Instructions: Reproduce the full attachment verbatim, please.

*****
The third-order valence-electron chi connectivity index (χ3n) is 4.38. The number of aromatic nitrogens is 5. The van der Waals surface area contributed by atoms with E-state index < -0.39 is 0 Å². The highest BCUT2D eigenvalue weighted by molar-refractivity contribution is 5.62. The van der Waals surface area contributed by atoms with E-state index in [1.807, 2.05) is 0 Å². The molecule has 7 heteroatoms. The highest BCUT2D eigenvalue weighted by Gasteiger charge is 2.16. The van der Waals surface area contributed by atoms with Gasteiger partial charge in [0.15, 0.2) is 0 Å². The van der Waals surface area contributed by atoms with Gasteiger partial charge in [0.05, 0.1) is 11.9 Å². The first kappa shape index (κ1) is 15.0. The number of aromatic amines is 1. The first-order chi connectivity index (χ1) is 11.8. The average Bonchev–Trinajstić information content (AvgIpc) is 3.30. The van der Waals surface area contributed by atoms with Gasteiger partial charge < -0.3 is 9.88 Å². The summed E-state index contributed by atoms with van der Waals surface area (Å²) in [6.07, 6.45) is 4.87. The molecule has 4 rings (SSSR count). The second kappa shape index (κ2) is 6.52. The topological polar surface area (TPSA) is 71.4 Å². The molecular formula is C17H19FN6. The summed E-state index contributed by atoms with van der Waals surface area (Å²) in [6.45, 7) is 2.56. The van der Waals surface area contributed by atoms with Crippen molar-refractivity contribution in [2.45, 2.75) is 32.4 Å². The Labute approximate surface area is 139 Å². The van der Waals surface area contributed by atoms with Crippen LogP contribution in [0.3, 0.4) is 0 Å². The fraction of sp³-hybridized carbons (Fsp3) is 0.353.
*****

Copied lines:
The third-order valence-electron chi connectivity index (χ3n) is 4.38. The number of aromatic nitrogens is 5. The van der Waals surface area contributed by atoms with E-state index < -0.39 is 0 Å². The highest BCUT2D eigenvalue weighted by molar-refractivity contribution is 5.62. The van der Waals surface area contributed by atoms with E-state index in [1.807, 2.05) is 0 Å². The molecule has 7 heteroatoms. The highest BCUT2D eigenvalue weighted by Gasteiger charge is 2.16. The van der Waals surface area contributed by atoms with Gasteiger partial charge in [0.15, 0.2) is 0 Å². The van der Waals surface area contributed by atoms with Gasteiger partial charge in [0.05, 0.1) is 11.9 Å². The first kappa shape index (κ1) is 15.0. The number of aromatic amines is 1. The first-order chi connectivity index (χ1) is 11.8. The average Bonchev–Trinajstić information content (AvgIpc) is 3.30. The van der Waals surface area contributed by atoms with Gasteiger partial charge < -0.3 is 9.88 Å². The summed E-state index contributed by atoms with van der Waals surface area (Å²) in [6.07, 6.45) is 4.87. The molecule has 4 rings (SSSR count). The second kappa shape index (κ2) is 6.52. The topological polar surface area (TPSA) is 71.4 Å². The molecular formula is C17H19FN6. The summed E-state index contributed by atoms with van der Waals surface area (Å²) in [6.45, 7) is 2.56. The van der Waals surface area contributed by atoms with Crippen molar-refractivity contribution in [2.45, 2.75) is 32.4 Å². The Labute approximate surface area is 139 Å². The van der Waals surface area contributed by atoms with Crippen LogP contribution in [0.3, 0.4) is 0 Å². The fraction of sp³-hybridized carbons (Fsp3) is 0.353.